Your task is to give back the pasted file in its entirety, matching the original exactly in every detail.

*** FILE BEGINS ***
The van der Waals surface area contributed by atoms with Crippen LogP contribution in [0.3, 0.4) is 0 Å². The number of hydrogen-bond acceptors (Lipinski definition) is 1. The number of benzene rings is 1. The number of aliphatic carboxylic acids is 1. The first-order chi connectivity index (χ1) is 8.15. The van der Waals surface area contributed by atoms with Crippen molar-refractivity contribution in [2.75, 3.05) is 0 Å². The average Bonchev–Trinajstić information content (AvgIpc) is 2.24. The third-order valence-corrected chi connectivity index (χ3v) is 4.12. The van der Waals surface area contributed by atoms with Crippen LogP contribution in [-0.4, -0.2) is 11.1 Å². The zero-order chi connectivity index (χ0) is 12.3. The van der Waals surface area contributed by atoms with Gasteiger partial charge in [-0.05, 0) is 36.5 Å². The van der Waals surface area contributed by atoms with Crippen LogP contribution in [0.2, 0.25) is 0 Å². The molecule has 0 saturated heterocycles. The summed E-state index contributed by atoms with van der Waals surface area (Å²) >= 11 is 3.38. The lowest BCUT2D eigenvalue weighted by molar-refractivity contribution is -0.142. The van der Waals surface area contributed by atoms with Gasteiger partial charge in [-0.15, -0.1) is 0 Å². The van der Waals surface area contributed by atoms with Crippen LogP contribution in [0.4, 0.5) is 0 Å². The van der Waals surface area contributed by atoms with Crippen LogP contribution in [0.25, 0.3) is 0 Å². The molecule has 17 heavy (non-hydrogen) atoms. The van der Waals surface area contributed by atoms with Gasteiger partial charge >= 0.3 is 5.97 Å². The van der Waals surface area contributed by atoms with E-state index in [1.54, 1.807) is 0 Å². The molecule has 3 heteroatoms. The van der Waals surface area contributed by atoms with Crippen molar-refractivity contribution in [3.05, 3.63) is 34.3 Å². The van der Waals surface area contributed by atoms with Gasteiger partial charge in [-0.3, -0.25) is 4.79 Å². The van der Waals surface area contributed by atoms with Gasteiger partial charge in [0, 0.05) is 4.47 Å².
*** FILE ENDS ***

The van der Waals surface area contributed by atoms with Crippen LogP contribution in [0.3, 0.4) is 0 Å². The number of hydrogen-bond acceptors (Lipinski definition) is 1. The number of benzene rings is 1. The number of aliphatic carboxylic acids is 1. The first-order chi connectivity index (χ1) is 8.15. The van der Waals surface area contributed by atoms with Crippen molar-refractivity contribution in [2.75, 3.05) is 0 Å². The average Bonchev–Trinajstić information content (AvgIpc) is 2.24. The third-order valence-corrected chi connectivity index (χ3v) is 4.12. The van der Waals surface area contributed by atoms with Crippen LogP contribution in [-0.4, -0.2) is 11.1 Å². The zero-order chi connectivity index (χ0) is 12.3. The van der Waals surface area contributed by atoms with Gasteiger partial charge in [-0.05, 0) is 36.5 Å². The van der Waals surface area contributed by atoms with Crippen LogP contribution in [0.2, 0.25) is 0 Å². The molecule has 0 saturated heterocycles. The summed E-state index contributed by atoms with van der Waals surface area (Å²) >= 11 is 3.38. The lowest BCUT2D eigenvalue weighted by molar-refractivity contribution is -0.142. The van der Waals surface area contributed by atoms with Gasteiger partial charge in [-0.15, -0.1) is 0 Å². The van der Waals surface area contributed by atoms with Crippen LogP contribution in [0.4, 0.5) is 0 Å². The van der Waals surface area contributed by atoms with Crippen LogP contribution in [0.25, 0.3) is 0 Å². The molecule has 17 heavy (non-hydrogen) atoms. The van der Waals surface area contributed by atoms with Gasteiger partial charge >= 0.3 is 5.97 Å². The van der Waals surface area contributed by atoms with E-state index in [1.54, 1.807) is 0 Å². The molecule has 3 heteroatoms. The van der Waals surface area contributed by atoms with Crippen molar-refractivity contribution in [3.05, 3.63) is 34.3 Å². The van der Waals surface area contributed by atoms with Gasteiger partial charge in [-0.3, -0.25) is 4.79 Å². The van der Waals surface area contributed by atoms with Gasteiger partial charge in [0, 0.05) is 4.47 Å².